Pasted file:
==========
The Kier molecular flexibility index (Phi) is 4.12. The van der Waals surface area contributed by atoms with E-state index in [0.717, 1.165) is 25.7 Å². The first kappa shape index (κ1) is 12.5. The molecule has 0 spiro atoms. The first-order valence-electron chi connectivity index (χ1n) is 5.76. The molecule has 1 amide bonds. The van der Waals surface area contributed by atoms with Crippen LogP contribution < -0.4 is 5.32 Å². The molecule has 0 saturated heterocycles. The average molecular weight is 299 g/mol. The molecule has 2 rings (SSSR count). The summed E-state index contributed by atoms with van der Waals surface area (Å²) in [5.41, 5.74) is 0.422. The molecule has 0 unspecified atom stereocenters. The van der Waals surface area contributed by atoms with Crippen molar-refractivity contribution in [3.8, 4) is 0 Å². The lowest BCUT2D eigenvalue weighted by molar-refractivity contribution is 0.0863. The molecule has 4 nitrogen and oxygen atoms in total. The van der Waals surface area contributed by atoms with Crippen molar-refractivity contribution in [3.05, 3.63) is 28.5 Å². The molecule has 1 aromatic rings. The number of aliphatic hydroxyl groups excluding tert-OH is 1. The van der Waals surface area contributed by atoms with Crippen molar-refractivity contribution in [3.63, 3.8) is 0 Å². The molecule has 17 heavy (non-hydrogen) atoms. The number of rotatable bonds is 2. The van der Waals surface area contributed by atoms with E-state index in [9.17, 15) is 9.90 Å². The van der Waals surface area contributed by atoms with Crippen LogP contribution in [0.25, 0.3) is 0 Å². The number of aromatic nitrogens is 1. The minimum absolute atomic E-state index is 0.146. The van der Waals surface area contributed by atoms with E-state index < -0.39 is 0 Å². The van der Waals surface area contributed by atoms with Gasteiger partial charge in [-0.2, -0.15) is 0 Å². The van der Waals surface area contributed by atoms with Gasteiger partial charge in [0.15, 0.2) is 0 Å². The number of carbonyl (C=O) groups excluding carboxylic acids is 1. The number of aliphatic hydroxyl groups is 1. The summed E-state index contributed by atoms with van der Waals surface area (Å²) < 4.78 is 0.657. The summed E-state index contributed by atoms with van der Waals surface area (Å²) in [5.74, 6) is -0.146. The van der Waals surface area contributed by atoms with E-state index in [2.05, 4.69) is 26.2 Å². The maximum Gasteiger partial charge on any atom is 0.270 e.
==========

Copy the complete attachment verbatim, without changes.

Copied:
The Kier molecular flexibility index (Phi) is 4.12. The van der Waals surface area contributed by atoms with E-state index in [0.717, 1.165) is 25.7 Å². The first kappa shape index (κ1) is 12.5. The molecule has 0 spiro atoms. The first-order valence-electron chi connectivity index (χ1n) is 5.76. The molecule has 1 amide bonds. The van der Waals surface area contributed by atoms with Crippen LogP contribution < -0.4 is 5.32 Å². The molecule has 0 saturated heterocycles. The average molecular weight is 299 g/mol. The molecule has 2 rings (SSSR count). The summed E-state index contributed by atoms with van der Waals surface area (Å²) in [5.41, 5.74) is 0.422. The molecule has 0 unspecified atom stereocenters. The van der Waals surface area contributed by atoms with Crippen molar-refractivity contribution in [3.8, 4) is 0 Å². The lowest BCUT2D eigenvalue weighted by molar-refractivity contribution is 0.0863. The molecule has 4 nitrogen and oxygen atoms in total. The van der Waals surface area contributed by atoms with Crippen molar-refractivity contribution in [3.05, 3.63) is 28.5 Å². The molecule has 1 aromatic rings. The number of aliphatic hydroxyl groups excluding tert-OH is 1. The van der Waals surface area contributed by atoms with Crippen molar-refractivity contribution in [3.63, 3.8) is 0 Å². The molecule has 17 heavy (non-hydrogen) atoms. The number of rotatable bonds is 2. The van der Waals surface area contributed by atoms with E-state index in [9.17, 15) is 9.90 Å². The van der Waals surface area contributed by atoms with Crippen LogP contribution in [0.25, 0.3) is 0 Å². The number of aromatic nitrogens is 1. The minimum absolute atomic E-state index is 0.146. The van der Waals surface area contributed by atoms with E-state index < -0.39 is 0 Å². The van der Waals surface area contributed by atoms with Gasteiger partial charge in [-0.2, -0.15) is 0 Å². The van der Waals surface area contributed by atoms with Gasteiger partial charge in [0.15, 0.2) is 0 Å². The number of carbonyl (C=O) groups excluding carboxylic acids is 1. The number of aliphatic hydroxyl groups is 1. The summed E-state index contributed by atoms with van der Waals surface area (Å²) < 4.78 is 0.657. The summed E-state index contributed by atoms with van der Waals surface area (Å²) in [5.74, 6) is -0.146. The van der Waals surface area contributed by atoms with E-state index in [2.05, 4.69) is 26.2 Å². The maximum Gasteiger partial charge on any atom is 0.270 e.